Christians can make mistakes , a good Christian will set them straight and be careful to suppress them, making our words and actions compatible with God’s word and the teachings of the Apostles. Our adversary is one of cunning, looking to do mischief, even sometimes by perverting the very words of Scripture to gain an advantage. Paul writes to correct a problem of time concerning the coming again of Christ. He gives some solid advice…People may make mistakes about the time but the coming itself is certain. The cross, resurrection and the coming again of Christ, has been the hope and faith of all Christians in all ages of the Church, hope and faith were cornerstones of the Old Testament saints. It is promised that all believers will be gathered together, and be happy and blessed in his presence forever. It is noted here that all must believe of the certainty of the second coming and it is a danger in mistaking the time and the truth of the thing itself. False doctrines have always muddied the water creating waves of uncertainty. Paul writes of some things to look for first. There will most likely be a falling away from the faith, giving the Anti-Christ the opportunity to do his thing. Sin is wicked and encourages sin and wickedness in others. Sin is certain destruction and is the instrument he uses to destroy many others, both body and soul. God was in the temple and he is here this day in the Christian church but so too is Satan. He has many names but his soul intent is to disrupt, discredit and usurp God’s authority. 

Corruption of doctrine and worship comes slowly and  usurping of power is sometimes even slower, usually a gradual process. The next characteristics of this time was the, superstition, idolatry, bigotry, persecution…all these promoted by a pretended zeal for God and his word. These things were in progress even while the Apostles lived, people pretending to love Christ but were truly opposed to hm. We do find in this chapter the fall and ruin of the anti-christian state declared. It will fall because in due time the word of God and the Spirit of God will prevail against this evil and it will fade away in the brightness of Christ’ coming. There were many things being done, presented to the people as signs, wonders, visions and miracles but they were pretended, they were false. Those who engaged in these things did not love the truth and  embraced that which was not true. God leaves them to their own devices and sin follows them and with it comes the judgements and eternal punishments in the hereafter. Before I move on I want to make sure that there is none of the  misunderstanding  as Paul found in his day, that prompted this letter. Below taken in its complete text from “Matthew Henry’s Concise Commentary”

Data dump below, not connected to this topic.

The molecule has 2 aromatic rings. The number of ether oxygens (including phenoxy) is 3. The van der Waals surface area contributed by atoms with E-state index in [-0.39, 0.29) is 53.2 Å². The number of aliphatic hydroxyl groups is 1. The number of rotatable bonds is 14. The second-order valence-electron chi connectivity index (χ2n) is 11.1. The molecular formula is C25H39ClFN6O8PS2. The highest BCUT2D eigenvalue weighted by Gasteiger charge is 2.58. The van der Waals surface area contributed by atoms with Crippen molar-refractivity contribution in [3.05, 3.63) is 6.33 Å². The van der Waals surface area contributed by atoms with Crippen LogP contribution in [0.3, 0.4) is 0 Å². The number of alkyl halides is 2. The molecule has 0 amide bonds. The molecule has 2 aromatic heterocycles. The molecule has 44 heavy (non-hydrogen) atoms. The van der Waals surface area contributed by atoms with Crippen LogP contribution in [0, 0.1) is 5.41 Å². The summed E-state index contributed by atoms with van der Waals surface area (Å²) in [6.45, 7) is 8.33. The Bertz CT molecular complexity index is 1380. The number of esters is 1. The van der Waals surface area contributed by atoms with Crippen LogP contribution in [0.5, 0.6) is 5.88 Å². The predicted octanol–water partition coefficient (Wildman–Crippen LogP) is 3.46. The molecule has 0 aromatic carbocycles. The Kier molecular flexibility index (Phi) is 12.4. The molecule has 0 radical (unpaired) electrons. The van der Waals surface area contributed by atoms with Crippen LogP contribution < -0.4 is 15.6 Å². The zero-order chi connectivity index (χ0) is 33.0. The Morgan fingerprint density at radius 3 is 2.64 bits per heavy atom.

These prophecies have, in a great measure, come to pass, and confirm the truth of the Scriptures. This passage exactly agrees with the system of popery, as it prevails in the Romish church, and under the Romish popes. But though the son of perdition has been revealed, though he has opposed and exalted himself above all that is called God, or that is worshipped; and has spoken and acted as if he were a god upon earth, and has proclaimed his insolent pride, and supported his delusions, by lying miracles and all kinds of frauds; still the Lord has not yet fully destroyed him with the brightness of his coming; that and other prophecies remain to be fulfilled before the end shall come.

 Apostasy (/əˈpɒstəsi/; Greek: ἀποστασία apostasía, “a defection or revolt”) is the formal disaffiliation from, abandonment of, or renunciation of a religion by a person. It can also be defined within the broader context of embracing an opinion that is contrary to one’s previous religious beliefs.[1] One who undertakes apostasy is known as an apostate. (Wikipedia)

Paul makes note of the fact that while many are falling away from the faith, great joy and comfort can be found in the fact that there is still a remnant through the grace of God, who still persevere and we rejoice with those who count themselves to be among that number. The Scripture that follows leaves no gray area of thought as to its meaning or intent. The saints are preserved because God has loved them forever, from the beginning of the world. Faith and holiness are joined together and the same may be said of holiness and happiness. The gospel, the word of God calls to us and strengthens us through the inner workings of the Holy Spirit. When the sinner is confronted with the truth and relies on Christ, he is able to love and obey him, the Holy Spirit fills the heart and God’s mercy is abundant in their life. Consider this….We have no other source of certain proof of anything more than the Apostles left us with…contained within the Holy Scriptures. We must stand fast in the doctrines taught by the apostles, and reject all additions, and the pressure of culture change and the agendas of societal change for the sake of special agendas.

This chapter ends on the importance of prayer. Prayers directed toward God the Father, to our lord Jesus Christ. The love of God found in his son Jesus Christ will sustain our faith and like a well in the desert of our trials strengthen our thirst for his presence in our lives…The saints have good reason for hope through the grace of our Lord Jesus Christ. We will persevere in the reading of the word, understanding the word, the works and ways of God will prevent us from wavering in the faith and remove the doubt from our minds and we will no longer be strangers to the joys of faith in our walk with the Lord.

Life is Good